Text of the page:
Well, in light of my recent blog post on The Greens and their desire to squeeze out space in Australia for alternate ethical communities it seems that the Muslim community gets what many Christians who pushed back on me don’t get, or at least don’t want to say they get in public.
My stated concern was NOT that religious groups have a right to anything per se, but that The Greens are actually incapable of allowing true difference to thrive within the community in their push for a vanilla once-size-fits-all secular conformity.
This is a matter of public theology, and how difference is played out in the real world. This is stuff we need to think about and discuss.
Whenever I write a blog post such as this I press “Publish” with a sigh, knowing I’m going to get some flak. And I wasn’t disappointed.
My concerns were dismissed primarily by those who said that Christians are out of line to even mention it. One of the primary concerns was that no other group in the country apart from The Greens has any concern for voiceless Muslims fleeing tyranny, so we have no right to critique them. In other words, give them a hall pass on this one, because of all the good stuff they do.
Fortunately our Muslim fellow-citizens see the matter more clearly. So how about we let Muslim people in this country speak for themselves on the matter, as a senior member of the country’s top Islamic representative body did today.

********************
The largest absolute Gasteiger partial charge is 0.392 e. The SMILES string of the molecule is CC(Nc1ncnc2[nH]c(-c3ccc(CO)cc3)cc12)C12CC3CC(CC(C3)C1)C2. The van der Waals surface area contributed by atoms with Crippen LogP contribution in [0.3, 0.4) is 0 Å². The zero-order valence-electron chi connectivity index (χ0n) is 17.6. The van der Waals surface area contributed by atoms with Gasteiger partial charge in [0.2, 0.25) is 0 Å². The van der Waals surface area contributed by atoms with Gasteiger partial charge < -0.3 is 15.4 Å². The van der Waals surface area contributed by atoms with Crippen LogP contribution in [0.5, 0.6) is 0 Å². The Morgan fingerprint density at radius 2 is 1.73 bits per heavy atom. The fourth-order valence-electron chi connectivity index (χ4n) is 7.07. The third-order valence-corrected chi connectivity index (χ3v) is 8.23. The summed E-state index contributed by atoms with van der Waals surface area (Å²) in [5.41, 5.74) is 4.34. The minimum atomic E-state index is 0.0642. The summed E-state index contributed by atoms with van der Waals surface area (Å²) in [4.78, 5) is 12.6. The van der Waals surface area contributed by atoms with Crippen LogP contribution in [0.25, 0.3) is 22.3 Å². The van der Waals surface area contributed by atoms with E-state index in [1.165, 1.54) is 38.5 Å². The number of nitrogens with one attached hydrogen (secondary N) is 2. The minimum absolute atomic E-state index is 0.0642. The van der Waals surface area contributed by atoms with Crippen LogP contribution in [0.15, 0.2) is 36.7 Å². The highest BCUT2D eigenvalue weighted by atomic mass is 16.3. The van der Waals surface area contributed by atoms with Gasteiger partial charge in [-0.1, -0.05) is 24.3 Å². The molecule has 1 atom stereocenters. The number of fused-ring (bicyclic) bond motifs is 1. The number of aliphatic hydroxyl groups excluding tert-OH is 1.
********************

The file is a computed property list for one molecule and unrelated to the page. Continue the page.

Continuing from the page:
Here’s Keysar Trad, the treasurer of the Australian Federation of Islamic Councils seems to have a better grasp of public theology and how it plays out in a secular democracy than most Christians. Here’s what he says.
The Greens are pandering to niche politics.
This is no different to the submission to powerful lobbies that they criticise other parties of doing. In the interest of basic human rights, the Greens need to respect the majority as well as the minorities.
The Greens have always maintained that they are pro-choice in a variety of matters including marriage, abortion, etc. It would seem that they have become very selective about this choice.
Brave words in the current clime. Brave, but necessary.
Yes it’s good to speak up for the voiceless in our communities, and The Greens often do that, don’t get me wrong. But speaking up for the voiceless is one thing, but speaking over the top of their voices, sticking your fingers in your ears to avoid hearing what they are actually saying when they have a voice that disagrees with you; that’s cultural over-reach right there.